Becoming unemployed is not a personal failing. It’s an unfortunately common event that millions of people have been experiencing this year during the coronavirus pandemic. But shame can keep you quiet about it and make you think, “Everyone will judge me if I tell them how I lost my job,” or, “If I talk about it to my friends and family, they’ll worry too much.”
Let’s be clear, though: The longer you go without talking about it, the easier it becomes for people to make assumptions about your current employment status. At worst, they may start to believe you still have a job when you don’t. Here’s how to understand the complicated emotions behind unemployment, and how to talk about it without making yourself feel worse.
The stigma attached to unemployment can lead people to stay silent and even lie to loved ones
Silencing shame can lead to deception. Ofer Sharone, an associate professor at the University of Massachusetts, Amherst, who studies career transitions, has interviewed people about their unemployment for his book research. He has found that when people do lie about their job loss, it’s more common that they lie to their friends and parents.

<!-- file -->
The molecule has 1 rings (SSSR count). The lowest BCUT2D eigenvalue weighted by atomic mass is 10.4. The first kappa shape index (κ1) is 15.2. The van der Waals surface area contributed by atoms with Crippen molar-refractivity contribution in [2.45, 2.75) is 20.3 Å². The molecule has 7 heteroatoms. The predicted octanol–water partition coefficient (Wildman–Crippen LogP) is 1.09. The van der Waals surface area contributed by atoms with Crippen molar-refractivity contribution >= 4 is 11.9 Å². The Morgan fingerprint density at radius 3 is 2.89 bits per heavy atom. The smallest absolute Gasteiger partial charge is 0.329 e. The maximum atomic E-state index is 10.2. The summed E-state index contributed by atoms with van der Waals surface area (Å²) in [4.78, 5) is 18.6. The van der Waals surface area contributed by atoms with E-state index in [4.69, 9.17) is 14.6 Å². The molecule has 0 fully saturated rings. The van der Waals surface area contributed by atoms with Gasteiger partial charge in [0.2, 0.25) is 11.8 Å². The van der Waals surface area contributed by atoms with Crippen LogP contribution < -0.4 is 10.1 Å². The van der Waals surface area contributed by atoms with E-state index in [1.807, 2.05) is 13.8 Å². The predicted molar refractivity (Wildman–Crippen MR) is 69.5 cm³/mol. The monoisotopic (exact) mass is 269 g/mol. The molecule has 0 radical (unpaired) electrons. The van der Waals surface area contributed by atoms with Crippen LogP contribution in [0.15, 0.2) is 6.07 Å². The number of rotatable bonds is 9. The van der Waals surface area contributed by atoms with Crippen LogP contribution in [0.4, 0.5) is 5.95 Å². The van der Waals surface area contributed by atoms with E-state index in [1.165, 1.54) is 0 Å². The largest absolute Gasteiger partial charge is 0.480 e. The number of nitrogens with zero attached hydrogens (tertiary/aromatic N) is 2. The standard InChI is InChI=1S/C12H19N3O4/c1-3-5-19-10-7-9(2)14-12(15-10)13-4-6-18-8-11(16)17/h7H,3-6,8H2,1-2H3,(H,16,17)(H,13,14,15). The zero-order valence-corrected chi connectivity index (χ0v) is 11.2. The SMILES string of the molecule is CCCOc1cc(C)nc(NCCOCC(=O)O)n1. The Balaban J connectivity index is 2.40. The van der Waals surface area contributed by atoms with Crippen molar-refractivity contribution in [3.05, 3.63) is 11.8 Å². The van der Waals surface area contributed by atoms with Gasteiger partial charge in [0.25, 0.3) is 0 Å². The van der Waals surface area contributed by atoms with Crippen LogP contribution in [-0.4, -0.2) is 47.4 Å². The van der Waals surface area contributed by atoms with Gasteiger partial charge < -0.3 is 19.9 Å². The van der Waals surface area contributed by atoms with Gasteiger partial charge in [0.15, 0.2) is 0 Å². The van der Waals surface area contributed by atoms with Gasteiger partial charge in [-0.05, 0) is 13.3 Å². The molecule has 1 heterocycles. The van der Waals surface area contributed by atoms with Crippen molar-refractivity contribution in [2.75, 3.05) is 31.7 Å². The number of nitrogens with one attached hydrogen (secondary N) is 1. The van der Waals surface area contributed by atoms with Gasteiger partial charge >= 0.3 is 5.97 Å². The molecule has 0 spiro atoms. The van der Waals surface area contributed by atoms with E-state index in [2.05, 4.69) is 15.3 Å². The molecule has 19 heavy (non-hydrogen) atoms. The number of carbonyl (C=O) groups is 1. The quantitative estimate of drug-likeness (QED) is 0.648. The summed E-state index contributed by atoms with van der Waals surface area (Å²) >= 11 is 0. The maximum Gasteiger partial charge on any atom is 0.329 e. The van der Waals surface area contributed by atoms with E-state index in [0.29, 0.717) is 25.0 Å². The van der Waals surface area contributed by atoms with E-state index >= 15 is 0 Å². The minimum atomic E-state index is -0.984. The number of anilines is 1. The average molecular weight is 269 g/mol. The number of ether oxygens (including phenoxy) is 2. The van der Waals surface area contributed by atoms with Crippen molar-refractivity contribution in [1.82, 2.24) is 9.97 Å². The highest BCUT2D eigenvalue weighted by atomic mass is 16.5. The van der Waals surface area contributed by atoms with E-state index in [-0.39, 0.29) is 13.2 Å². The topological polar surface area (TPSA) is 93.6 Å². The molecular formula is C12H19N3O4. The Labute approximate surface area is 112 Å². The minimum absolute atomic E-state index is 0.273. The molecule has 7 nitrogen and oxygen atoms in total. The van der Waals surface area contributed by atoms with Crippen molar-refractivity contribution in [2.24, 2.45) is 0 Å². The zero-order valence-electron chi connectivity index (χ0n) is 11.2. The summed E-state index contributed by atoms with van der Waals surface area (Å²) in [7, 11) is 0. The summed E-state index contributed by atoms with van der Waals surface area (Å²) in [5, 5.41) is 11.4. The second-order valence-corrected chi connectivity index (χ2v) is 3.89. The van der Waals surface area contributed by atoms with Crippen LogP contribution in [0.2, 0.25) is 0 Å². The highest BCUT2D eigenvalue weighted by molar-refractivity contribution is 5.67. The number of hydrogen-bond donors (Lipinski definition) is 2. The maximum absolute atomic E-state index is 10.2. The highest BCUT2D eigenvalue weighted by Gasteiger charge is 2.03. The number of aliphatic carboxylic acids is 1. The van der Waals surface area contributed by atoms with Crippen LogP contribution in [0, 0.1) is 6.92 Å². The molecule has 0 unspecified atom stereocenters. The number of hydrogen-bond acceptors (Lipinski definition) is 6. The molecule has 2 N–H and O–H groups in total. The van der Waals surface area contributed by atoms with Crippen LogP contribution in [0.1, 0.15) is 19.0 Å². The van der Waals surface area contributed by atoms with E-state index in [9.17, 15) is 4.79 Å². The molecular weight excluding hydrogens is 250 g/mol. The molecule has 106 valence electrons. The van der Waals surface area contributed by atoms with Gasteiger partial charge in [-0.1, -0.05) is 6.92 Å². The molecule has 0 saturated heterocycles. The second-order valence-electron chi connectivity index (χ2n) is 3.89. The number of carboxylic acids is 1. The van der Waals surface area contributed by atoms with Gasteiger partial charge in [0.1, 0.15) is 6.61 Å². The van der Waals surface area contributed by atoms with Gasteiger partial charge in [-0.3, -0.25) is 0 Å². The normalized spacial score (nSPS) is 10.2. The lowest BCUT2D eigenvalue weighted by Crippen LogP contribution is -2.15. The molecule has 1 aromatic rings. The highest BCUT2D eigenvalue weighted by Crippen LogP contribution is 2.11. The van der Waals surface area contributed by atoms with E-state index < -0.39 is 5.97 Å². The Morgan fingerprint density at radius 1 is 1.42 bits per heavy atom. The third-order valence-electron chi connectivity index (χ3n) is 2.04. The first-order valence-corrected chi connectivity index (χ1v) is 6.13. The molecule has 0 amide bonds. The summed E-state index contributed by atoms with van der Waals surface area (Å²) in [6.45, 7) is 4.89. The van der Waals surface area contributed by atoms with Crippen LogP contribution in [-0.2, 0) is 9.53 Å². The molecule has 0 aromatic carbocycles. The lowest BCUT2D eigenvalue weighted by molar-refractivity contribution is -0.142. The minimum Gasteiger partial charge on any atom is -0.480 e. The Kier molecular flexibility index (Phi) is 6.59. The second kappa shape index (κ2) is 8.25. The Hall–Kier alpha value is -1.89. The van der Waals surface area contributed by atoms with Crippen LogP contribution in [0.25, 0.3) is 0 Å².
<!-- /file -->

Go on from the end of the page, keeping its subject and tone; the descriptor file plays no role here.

“They don’t tell their parents because, first, they think the parents are really going to worry, and be burdened, but also this idea that the parents are not going to understand, that they grew up in a time where people kept their jobs basically for their lifetime,” Sharone said.
Recent American film and television shows, including “The Undoing” and the second season of “Ramy,” both involve husbands lying to their wives and loved ones about unemployment and pretending they still have jobs. The French movie “Time Out” and the Japanese film “Tokyo Sonata” also deal with workers convincing their families that they are still going to the office after they lose their jobs.
“For you to be able to keep going, to be an effective job seeker, you need to share what’s happening with people who are empathetic.”
– Ofer Sharone, UMass Amherst
The fact that these fictional examples are all men is not surprising. Sharone said when people lie to their spouses, it’s usually men who do it, citing the breadwinner identity men are traditionally expected to uphold.